Holiday heartache


This past weekend my family pulled out all the boxes and dusted off all the decorations. It is a family tradition of me gently unwrapping while my children try their hardest to break everything sparkly that they touch. They are excited and a bit crazy with anticipation.

Since shortly after my husband and I got married, we’ve made a tradition of buying an ornament for the tree whenever we traveled. There are ones from Venice, Hawaii, Dublin, and even one from Regina. Santa also brings one every year for each of my children commemorating an event or something special about them to remember each year.

This tradition is not by any means unique to our family but the stories are all about us and our history together. The kids like to pull out the trinket and have Dad explain where we were when we got it. The kids are thrilled when they remember the stories. I love every minute of this. Even though it can be chaotic at times and I am usually convinced that the kids are going to slice open their feet stepping on carelessly tossed glass decorations, I am also saddened to know that these young years won’t last forever.

There is no doubt that any family holiday can bring with it mixed emotions. Many people don’t have the positive memories I share with my kids so Christmas and other family holidays they celebrate are an ongoing disappointment.

If you have had a difficult year full of loss and change then the holiday season can bring with it a certain kind of torture, one that is often ignored and covered up by all the tinsel. Whatever the loss, whether it be of a marriage, job, health or a death, this time of year can be hard. Whatever the holiday or tradition these tips can help guide you through the crap this year may have brought.

1. Be kind to yourself.

The biggest problem I see in my office is clients who are way too hard on themselves. They often list a barrage of “shoulds.” “I should have… I should… If I could just….”. So if you feel like you should do something try asking yourself, “Do I want to?” If the answer is “NO!” then perhaps prioritizing yourself is a better idea. People will understand if you give them the chance.

2. Throw yourself a pity party if you need to.

There is a time and a place for feeling sorry for yourself. If you are going to throw a pity party make it a good one. The occasional day of staying in your pajamas and eating Oreos for supper can’t be all bad. Dive right into your feelings and embrace them with everything you have. Allowing yourself to feel the intensity of emotion is one way to help move past it. Avoiding feelings only makes them follow you around like a hungry puppy. So cry until you run out of tears if you need to. I guarantee you will eventually run out of water.

3. There is no right or wrong way to grieve.

There is no map, timeline or pattern. There are no stages or predictable emotions. Grief sucks but sometimes it doesn’t. Grief is different for everyone. It can be about joy and celebration or it can be about agonizing, longing and self-doubt. There is no right or wrong way to feel. Grief just is what it is.

4. Honour your loss.

During particularly intense moments like holidays, anniversaries, birthdays or other reminders of what you lost, it is a good time to acknowledge the absence in your life. Old traditions may help bring comfort or they might be too painful. Only you will know for yourself. Try to find some space to honour your loss. Things may be different now but that doesn’t mean you need to pretend that the good stuff never happened. Some people light candles, set places at the table or write letters to lost loved ones. There can be great comfort in rituals and traditions from the past or creating new ones. You be the judge of what you need.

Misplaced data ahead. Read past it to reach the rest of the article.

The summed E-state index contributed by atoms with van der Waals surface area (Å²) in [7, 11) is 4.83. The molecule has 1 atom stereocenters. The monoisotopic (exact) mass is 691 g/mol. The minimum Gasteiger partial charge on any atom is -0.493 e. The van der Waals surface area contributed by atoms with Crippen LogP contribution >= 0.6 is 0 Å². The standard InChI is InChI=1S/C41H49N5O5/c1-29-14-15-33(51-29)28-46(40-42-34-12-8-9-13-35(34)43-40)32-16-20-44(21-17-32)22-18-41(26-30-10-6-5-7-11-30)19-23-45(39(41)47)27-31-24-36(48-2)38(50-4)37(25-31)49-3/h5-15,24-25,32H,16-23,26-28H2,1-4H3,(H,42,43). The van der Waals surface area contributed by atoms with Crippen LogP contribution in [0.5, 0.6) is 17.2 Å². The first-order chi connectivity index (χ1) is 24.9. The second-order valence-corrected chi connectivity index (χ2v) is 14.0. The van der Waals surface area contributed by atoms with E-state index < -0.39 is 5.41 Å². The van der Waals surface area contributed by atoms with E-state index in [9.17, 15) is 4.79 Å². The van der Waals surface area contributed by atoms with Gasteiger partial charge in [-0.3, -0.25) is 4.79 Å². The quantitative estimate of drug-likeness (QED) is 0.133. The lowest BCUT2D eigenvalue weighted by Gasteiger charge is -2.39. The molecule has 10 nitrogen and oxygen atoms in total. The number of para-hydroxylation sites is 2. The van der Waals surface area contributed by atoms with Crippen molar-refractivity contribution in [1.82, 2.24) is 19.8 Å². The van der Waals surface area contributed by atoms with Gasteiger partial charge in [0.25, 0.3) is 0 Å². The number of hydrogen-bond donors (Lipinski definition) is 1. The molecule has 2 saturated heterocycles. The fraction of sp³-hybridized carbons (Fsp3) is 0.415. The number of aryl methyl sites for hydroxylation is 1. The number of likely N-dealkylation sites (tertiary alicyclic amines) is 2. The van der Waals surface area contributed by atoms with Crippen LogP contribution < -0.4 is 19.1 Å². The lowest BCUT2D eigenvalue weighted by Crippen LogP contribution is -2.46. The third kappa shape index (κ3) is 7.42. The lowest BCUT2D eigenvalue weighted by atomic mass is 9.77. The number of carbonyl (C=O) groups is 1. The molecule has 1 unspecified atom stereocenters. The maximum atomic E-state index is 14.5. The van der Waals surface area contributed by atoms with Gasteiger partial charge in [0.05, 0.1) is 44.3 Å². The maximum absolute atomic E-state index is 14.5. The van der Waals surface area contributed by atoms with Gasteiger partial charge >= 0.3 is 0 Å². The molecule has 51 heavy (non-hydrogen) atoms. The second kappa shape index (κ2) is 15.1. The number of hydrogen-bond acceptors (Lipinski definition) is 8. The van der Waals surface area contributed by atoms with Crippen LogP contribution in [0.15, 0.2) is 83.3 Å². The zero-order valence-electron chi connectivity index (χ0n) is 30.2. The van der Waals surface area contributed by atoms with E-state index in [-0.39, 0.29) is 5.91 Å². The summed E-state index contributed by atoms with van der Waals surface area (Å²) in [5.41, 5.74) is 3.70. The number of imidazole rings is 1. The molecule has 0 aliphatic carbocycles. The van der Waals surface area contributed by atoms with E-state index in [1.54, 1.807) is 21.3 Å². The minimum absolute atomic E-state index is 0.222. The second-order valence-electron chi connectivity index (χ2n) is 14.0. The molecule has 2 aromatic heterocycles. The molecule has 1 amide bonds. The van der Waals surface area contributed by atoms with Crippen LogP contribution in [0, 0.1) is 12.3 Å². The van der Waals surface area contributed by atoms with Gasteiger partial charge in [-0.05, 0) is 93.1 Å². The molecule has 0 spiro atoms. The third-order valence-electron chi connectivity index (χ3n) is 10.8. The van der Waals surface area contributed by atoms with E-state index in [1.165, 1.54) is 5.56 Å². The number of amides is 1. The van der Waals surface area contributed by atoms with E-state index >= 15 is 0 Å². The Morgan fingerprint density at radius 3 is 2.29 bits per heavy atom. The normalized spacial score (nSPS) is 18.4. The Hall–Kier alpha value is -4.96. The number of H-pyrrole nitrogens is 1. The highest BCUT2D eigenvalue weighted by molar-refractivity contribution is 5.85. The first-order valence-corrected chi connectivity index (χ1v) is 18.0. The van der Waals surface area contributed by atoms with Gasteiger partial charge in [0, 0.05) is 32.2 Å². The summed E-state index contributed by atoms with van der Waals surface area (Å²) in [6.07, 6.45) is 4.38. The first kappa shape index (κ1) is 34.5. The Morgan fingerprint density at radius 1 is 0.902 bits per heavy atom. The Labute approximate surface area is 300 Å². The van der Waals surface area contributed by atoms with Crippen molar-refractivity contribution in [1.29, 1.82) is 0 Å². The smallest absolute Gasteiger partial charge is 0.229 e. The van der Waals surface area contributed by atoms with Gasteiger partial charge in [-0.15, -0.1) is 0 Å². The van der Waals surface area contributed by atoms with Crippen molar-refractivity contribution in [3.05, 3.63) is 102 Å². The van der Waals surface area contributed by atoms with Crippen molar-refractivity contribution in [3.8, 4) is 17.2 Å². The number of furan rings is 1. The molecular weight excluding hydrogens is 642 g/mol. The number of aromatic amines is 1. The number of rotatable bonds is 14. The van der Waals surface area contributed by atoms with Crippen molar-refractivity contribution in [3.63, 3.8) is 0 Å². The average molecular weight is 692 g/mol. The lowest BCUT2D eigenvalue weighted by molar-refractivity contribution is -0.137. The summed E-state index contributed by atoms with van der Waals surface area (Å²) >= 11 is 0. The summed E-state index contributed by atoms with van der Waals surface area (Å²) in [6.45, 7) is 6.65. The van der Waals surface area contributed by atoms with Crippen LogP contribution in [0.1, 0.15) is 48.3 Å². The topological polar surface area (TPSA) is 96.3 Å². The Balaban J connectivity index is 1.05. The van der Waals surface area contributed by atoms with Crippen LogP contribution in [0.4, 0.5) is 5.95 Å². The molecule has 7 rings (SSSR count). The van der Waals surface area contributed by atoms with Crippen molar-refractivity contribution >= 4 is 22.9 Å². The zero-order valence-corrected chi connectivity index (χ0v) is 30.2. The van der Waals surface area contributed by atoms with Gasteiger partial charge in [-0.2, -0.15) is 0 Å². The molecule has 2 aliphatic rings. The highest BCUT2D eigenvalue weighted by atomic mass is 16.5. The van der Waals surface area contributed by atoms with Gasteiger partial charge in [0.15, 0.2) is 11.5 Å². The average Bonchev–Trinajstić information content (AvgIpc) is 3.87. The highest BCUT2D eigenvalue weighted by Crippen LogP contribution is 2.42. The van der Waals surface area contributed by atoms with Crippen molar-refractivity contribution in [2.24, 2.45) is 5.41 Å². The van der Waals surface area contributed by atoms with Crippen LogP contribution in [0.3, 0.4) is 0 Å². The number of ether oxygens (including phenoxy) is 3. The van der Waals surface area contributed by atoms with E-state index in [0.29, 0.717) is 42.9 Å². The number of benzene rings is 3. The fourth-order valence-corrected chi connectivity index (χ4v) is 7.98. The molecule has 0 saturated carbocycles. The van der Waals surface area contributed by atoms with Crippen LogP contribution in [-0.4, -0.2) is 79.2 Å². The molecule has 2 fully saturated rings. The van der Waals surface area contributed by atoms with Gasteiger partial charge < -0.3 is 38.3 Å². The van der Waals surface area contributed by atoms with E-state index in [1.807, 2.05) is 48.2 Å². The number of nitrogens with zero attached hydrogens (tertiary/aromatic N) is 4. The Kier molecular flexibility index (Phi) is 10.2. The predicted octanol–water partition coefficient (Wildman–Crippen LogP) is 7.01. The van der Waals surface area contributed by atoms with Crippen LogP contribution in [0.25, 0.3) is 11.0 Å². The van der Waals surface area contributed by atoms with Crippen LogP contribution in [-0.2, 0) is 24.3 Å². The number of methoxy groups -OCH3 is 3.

5. No one will grieve the same way.

This is the most complicated part of grieving. What is important for you may be too painful for someone else in your family. If your spouse isn’t crying that doesn’t mean he/she isn’t sad.

6. Don’t forget the children.

Children are often forgotten in the midst of change. Whether the loss be to death, divorce or a family move, it is easy to forget that they are hurting too. Many children use play as an expression of their grief. Adults often think that this means that they are fine.

Children young and old will take their cues from the adults in their lives. Be open, honest and patient with them. Make sure to give them the opportunity to talk about what they have lost and how they feel about it.

7. Try to forgive others their faults.

People are dumb and insensitive fools. That doesn’t mean they don’t care. Many will say things they don’t mean, avoid you and just generally not get it. They don’t know any better. Remember you have said and done stupid, insensitive things to people who are struggling too. All we can do is surround ourselves with good people who love us. If we have good people in our lives then they deserve forgiveness for these faults. You don’t have to do it alone.

8. You never have to let go.

One of the most damaging myths that is out there about grief is that grief is about letting go. Your loss means something, something important. There is no reason to let go of that. I believe that grief is about finding new ways to hold on.

Life has ups and downs. This year may have had more downs. Hopefully next year will have more ups. You can get through the rough stuff. The reality is that you don’t have much choice. So be patient with yourself and follow your instincts. If we listen to ourselves we usually have the right answer about what we need. Trust yourself.


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St. Albert Gazette

The St. Albert Gazette has been the source for news and community information in St. Albert and area since 1961. Today the twice-weekly full-colour tabloid delivers award-winning journalism in print, online and on mobile.